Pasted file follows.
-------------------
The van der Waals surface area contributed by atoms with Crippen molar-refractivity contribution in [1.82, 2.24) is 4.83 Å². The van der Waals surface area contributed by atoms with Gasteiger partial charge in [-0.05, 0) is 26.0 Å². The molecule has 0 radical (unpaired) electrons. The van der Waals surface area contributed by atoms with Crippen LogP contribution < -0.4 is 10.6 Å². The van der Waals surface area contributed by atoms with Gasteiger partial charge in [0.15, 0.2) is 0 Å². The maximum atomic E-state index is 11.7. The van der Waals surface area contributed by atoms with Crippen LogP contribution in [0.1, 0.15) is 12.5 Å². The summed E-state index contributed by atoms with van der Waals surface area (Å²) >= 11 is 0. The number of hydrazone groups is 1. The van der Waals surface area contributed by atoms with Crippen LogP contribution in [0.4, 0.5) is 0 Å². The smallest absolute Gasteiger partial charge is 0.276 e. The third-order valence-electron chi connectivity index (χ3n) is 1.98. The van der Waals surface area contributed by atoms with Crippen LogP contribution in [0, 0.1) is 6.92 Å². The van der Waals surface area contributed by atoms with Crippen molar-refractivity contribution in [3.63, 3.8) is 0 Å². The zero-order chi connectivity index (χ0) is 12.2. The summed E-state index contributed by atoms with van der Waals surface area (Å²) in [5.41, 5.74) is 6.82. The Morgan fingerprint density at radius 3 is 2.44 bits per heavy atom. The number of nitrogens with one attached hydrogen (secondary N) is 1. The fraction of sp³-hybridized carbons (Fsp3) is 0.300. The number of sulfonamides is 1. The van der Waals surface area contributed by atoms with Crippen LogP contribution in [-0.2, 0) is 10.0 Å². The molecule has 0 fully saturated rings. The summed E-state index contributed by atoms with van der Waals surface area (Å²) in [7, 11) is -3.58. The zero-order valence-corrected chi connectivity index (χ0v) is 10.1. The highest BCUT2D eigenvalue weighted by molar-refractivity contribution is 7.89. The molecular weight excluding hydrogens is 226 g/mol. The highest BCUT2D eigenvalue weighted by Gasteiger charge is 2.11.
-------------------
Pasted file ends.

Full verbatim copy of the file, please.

The van der Waals surface area contributed by atoms with Crippen molar-refractivity contribution in [1.82, 2.24) is 4.83 Å². The van der Waals surface area contributed by atoms with Gasteiger partial charge in [-0.05, 0) is 26.0 Å². The molecule has 0 radical (unpaired) electrons. The van der Waals surface area contributed by atoms with Crippen LogP contribution < -0.4 is 10.6 Å². The van der Waals surface area contributed by atoms with Gasteiger partial charge in [0.15, 0.2) is 0 Å². The maximum atomic E-state index is 11.7. The van der Waals surface area contributed by atoms with Crippen LogP contribution in [0.1, 0.15) is 12.5 Å². The summed E-state index contributed by atoms with van der Waals surface area (Å²) >= 11 is 0. The number of hydrazone groups is 1. The van der Waals surface area contributed by atoms with Crippen LogP contribution in [0.4, 0.5) is 0 Å². The smallest absolute Gasteiger partial charge is 0.276 e. The third-order valence-electron chi connectivity index (χ3n) is 1.98. The van der Waals surface area contributed by atoms with Crippen LogP contribution in [0, 0.1) is 6.92 Å². The van der Waals surface area contributed by atoms with Crippen molar-refractivity contribution in [3.63, 3.8) is 0 Å². The zero-order chi connectivity index (χ0) is 12.2. The summed E-state index contributed by atoms with van der Waals surface area (Å²) in [5.41, 5.74) is 6.82. The Morgan fingerprint density at radius 3 is 2.44 bits per heavy atom. The number of nitrogens with one attached hydrogen (secondary N) is 1. The fraction of sp³-hybridized carbons (Fsp3) is 0.300. The number of sulfonamides is 1. The van der Waals surface area contributed by atoms with Crippen LogP contribution in [-0.2, 0) is 10.0 Å². The molecule has 0 fully saturated rings. The summed E-state index contributed by atoms with van der Waals surface area (Å²) in [7, 11) is -3.58. The zero-order valence-corrected chi connectivity index (χ0v) is 10.1. The highest BCUT2D eigenvalue weighted by molar-refractivity contribution is 7.89. The molecular weight excluding hydrogens is 226 g/mol. The highest BCUT2D eigenvalue weighted by Gasteiger charge is 2.11.